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How To Identify Chord Progressions By Ear?

One of the more advanced skills for a musician is to identify chord progressions by ear. However, if you’re just starting out, don’t be afraid, it can definitely be done. It does take some time to learn though. If you’re up for the challenge, here are the simple steps to do so:

  1. Know the basic chords
  2. Learn the common progressions
  3. Listen to the bass notes
  4. Try humming the notes
  5. Predicting the next chord

Know the basic chords

If you know the most commonly used chords in songs, you can have a set of choices to select from when you’re trying to identify the chords. Depending on the music genre you’re in, the basic chords may only be a few.

For example, if we’re talking about modern Pop songs, you can actually identify a majority of songs with knowing only 4 chords! That sounds ridiculous, but let me show you the chords here:

Common Pop Song Chords in C Major:

C Major (C)C, E, G
G Major (G)G, B, D
A minor (Am)A, C, E
F Major (F)F, A, C

There are roman numerals and other names to call the above chords, but in this article, we will keep it relatively simple to follow.

After you’re familiar with the chords above, try to identify the chords for the following songs:

  • The Chainsmokers – “Closer”
  • Eminem featuring Rihanna – “Love the Way You Lie”
  • Maroon Five – “She Will Be Loved”
  • Carly Rae Jepsen – “Call Me Maybe”
  • Lady Gaga – “Poker Face”
  • Jason Mraz – “I’m Yours”

One thing to note is that the chords sound different in different keys. But the intervals are exactly the same. For example, in the key of C Major, if the chord progression is C-G-Am-F, in the key of D Major, the chord progression is D-A-Bm-G. When you listen to the chord progressions though, they should feel the same even if they’re in different keys.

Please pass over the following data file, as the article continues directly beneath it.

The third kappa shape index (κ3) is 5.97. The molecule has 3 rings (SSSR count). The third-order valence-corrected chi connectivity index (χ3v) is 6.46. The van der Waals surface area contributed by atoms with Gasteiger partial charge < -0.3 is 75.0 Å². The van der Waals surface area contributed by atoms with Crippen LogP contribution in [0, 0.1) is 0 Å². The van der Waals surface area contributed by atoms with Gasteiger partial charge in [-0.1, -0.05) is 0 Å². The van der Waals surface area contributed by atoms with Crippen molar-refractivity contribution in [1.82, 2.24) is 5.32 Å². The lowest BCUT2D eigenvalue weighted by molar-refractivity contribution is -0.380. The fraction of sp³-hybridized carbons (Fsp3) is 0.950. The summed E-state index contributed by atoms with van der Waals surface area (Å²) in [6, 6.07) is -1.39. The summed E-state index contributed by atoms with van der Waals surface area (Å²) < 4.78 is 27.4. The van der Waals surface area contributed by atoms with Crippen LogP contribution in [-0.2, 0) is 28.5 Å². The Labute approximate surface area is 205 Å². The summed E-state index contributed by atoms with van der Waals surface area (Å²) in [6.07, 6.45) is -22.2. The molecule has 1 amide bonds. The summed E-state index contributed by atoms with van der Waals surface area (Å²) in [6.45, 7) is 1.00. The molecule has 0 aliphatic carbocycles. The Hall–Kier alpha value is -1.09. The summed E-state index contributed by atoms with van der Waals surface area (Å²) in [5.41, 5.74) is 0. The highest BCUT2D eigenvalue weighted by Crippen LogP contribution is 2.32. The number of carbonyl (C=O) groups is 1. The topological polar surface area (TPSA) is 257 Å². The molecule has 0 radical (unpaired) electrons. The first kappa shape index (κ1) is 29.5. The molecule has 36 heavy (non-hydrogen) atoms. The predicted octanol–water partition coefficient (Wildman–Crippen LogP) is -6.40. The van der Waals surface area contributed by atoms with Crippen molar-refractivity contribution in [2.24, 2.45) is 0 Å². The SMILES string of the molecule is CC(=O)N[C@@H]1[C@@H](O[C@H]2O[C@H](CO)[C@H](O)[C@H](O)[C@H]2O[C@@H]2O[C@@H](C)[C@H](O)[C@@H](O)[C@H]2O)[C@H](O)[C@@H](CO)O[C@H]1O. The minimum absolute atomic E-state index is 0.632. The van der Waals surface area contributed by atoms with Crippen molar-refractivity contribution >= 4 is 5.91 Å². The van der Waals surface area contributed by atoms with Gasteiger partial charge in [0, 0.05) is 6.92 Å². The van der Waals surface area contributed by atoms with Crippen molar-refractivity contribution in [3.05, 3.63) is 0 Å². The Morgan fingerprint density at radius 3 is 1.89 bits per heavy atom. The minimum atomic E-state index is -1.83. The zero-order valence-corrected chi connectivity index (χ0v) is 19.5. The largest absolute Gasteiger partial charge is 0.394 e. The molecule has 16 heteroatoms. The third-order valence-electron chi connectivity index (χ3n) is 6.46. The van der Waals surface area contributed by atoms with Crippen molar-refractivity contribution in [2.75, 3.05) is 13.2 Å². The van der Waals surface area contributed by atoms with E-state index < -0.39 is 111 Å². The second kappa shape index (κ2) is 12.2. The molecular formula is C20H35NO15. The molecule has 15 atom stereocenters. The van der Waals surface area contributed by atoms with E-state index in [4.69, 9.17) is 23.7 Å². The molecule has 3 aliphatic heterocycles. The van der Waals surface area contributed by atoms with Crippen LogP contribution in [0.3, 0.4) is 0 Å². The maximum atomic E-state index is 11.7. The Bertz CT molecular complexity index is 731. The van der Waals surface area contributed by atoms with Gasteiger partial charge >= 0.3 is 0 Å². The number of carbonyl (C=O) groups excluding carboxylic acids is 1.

If you’re interested in learning more basic chords found in Pop songs, here’s a more complete chart:

C Major (C)C, E, G
D minor (Dm)D, F, A
E minor (Em)E, G, B
F Major (F)F, A, C
G Major (G)G, B, D
A minor (Am)A, C, E
B diminished (Bdim)B, D, F

At a more advanced level, every single chord listed above can have variations. For example, if a “D” note is added to C Major, it turns into a Cadd9 chord. Or if an “E” note is added to F Major, it becomes Fmaj7. They add color and depth to your chord progressions. But if you’re just starting out, we recommend just using the basic chords above to identify the chords in songs. As too many chords can be overwhelming to memorize.

Learn the common progressions

After you learn the basic chords, it’s time to familiarize yourself with common chord progressions. You see, there are certain chord progressions that the audience loves most, especially in Pop music, and so unsurprisingly they are used more often.

A good exercise is to list down your favorite songs and write down their chord progressions. Have a look, do you see any songs sharing the same progressions? Time to learn them! Once you have an arsenal of common chord progressions, identifying chord progressions by ear becomes easier. That is because you won’t have to identify each individual chord, but rather listening to the overall progression.